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Climate change and law

In the last days of 2005, leading thinkers and scholars from around the world share their fears, hopes and expectations of 2006. As Isabel Hilton asks: What does 2006 have in store? (Part one)
Caspar Henderson
22 December 2005

openDemocracy's invitation to make a prediction for 2006 came to me shortly after I read Louis Menand's report on expert political judgment by the psychologist Philip Tetlock. This shows pretty convincingly that human beings who spend their lives studying the state of the world are worse forecasters than monkeys throwing darts at a board that depicts a range of possible future outcomes.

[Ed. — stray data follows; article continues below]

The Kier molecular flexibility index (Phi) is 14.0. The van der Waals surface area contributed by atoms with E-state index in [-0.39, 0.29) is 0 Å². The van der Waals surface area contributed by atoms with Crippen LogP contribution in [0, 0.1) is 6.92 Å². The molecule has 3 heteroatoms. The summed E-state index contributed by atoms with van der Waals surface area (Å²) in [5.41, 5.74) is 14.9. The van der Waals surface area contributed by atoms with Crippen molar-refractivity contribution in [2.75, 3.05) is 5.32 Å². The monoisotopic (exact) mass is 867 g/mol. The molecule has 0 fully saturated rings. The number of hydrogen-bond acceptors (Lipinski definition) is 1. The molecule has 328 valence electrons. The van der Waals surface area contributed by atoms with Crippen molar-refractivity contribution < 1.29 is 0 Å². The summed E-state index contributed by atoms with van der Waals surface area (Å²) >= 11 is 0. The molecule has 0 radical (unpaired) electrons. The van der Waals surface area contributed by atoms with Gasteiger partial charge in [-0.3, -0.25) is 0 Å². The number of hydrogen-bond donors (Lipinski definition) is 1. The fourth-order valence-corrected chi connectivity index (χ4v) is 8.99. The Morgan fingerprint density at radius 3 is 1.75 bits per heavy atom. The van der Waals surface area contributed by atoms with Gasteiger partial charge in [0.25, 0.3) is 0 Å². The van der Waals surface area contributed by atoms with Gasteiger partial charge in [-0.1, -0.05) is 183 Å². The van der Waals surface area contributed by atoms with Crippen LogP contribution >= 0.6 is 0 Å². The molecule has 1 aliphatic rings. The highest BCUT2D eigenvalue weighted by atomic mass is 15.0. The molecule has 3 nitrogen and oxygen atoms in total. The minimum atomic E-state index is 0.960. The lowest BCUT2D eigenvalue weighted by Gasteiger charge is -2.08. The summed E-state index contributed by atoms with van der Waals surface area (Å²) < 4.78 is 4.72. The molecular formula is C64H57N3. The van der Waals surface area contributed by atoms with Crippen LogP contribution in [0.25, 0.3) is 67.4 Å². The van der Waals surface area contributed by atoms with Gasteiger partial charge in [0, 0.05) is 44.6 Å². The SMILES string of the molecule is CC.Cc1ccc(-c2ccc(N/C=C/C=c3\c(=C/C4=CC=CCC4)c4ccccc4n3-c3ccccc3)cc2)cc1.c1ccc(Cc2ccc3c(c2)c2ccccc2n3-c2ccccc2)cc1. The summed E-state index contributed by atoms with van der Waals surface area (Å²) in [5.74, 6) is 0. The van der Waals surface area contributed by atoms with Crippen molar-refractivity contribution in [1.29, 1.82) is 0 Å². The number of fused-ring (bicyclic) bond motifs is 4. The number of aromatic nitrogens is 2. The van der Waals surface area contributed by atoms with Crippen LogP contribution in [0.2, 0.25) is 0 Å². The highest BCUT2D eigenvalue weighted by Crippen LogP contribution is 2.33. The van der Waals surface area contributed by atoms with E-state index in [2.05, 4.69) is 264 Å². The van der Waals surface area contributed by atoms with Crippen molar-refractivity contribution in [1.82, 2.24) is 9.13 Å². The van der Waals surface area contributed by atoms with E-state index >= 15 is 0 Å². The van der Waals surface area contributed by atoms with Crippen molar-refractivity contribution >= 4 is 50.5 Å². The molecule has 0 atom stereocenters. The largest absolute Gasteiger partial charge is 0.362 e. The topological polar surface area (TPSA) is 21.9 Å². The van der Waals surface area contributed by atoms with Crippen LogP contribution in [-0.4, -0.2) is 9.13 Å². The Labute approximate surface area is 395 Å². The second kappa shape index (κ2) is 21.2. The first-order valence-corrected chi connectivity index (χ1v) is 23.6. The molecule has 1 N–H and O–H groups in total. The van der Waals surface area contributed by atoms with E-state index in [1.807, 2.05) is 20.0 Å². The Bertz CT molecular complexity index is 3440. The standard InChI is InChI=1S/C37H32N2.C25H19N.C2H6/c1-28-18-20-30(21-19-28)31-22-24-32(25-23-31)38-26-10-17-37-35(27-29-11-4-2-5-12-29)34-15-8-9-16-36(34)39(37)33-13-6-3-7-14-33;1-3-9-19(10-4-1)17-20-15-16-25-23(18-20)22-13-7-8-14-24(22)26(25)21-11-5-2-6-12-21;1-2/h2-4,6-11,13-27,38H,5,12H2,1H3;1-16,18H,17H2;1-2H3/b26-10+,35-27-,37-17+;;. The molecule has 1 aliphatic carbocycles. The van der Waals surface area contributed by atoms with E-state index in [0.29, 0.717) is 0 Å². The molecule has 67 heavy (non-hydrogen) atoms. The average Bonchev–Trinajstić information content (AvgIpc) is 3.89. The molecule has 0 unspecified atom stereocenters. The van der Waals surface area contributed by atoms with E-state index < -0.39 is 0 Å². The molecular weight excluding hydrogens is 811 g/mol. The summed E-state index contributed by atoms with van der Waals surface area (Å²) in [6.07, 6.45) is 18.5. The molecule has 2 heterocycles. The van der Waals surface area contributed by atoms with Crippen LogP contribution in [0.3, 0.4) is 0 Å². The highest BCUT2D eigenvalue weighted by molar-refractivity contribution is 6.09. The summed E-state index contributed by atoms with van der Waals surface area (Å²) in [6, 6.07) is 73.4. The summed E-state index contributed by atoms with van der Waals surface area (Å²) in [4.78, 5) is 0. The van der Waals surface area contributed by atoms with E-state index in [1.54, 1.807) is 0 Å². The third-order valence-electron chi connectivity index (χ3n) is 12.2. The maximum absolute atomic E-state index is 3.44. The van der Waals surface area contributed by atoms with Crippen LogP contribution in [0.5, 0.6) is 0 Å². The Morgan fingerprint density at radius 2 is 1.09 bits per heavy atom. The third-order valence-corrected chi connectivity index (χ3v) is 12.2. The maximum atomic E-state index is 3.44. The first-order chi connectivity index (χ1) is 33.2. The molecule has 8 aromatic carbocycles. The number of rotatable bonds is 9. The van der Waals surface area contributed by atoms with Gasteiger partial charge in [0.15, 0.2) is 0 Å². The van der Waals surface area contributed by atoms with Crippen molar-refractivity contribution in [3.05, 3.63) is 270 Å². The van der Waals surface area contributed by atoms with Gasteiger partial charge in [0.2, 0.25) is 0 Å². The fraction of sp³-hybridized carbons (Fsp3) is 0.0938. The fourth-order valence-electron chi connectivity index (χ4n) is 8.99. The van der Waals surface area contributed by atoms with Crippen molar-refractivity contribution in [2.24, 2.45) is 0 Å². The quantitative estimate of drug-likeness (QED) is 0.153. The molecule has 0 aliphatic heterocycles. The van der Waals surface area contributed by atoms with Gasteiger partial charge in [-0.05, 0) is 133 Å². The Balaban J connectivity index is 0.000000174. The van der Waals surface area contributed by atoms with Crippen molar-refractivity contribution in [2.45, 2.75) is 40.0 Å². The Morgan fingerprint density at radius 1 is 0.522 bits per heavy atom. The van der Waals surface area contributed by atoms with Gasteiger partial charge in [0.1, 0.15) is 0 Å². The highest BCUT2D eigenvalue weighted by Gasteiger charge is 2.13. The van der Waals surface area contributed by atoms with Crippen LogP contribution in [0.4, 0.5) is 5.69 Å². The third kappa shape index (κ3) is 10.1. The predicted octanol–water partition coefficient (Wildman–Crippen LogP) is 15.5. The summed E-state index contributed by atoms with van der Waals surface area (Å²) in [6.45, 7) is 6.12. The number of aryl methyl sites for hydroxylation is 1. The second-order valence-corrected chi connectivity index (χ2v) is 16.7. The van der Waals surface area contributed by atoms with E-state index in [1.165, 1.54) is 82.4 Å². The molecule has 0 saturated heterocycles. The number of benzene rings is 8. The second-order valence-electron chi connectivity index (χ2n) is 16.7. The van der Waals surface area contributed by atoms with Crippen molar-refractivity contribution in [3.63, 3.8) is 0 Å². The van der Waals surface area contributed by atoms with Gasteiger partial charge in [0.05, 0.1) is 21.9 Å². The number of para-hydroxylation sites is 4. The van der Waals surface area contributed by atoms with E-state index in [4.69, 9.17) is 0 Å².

So in my attempt to look like a wise monkey, I will go for something that looks as if it has some mathematical likelihood. Currently, there are about ten cases against major corporations and other entities for their role in causing damaging climate change (see Climate Law). With the scientific basis for attributing liability becoming increasingly robust, and what with there being so many cases in process, my prediction is that at least one judgement will find in favour of the plaintiff during 2006.

A polluter being found liable and being penalised for emissions of greenhouse gases could do more to stir up the political debate surrounding climate change than almost anything else to date (which is not hard, given that the recent talks in Montreal "will not open any negotiations leading to new commitments").

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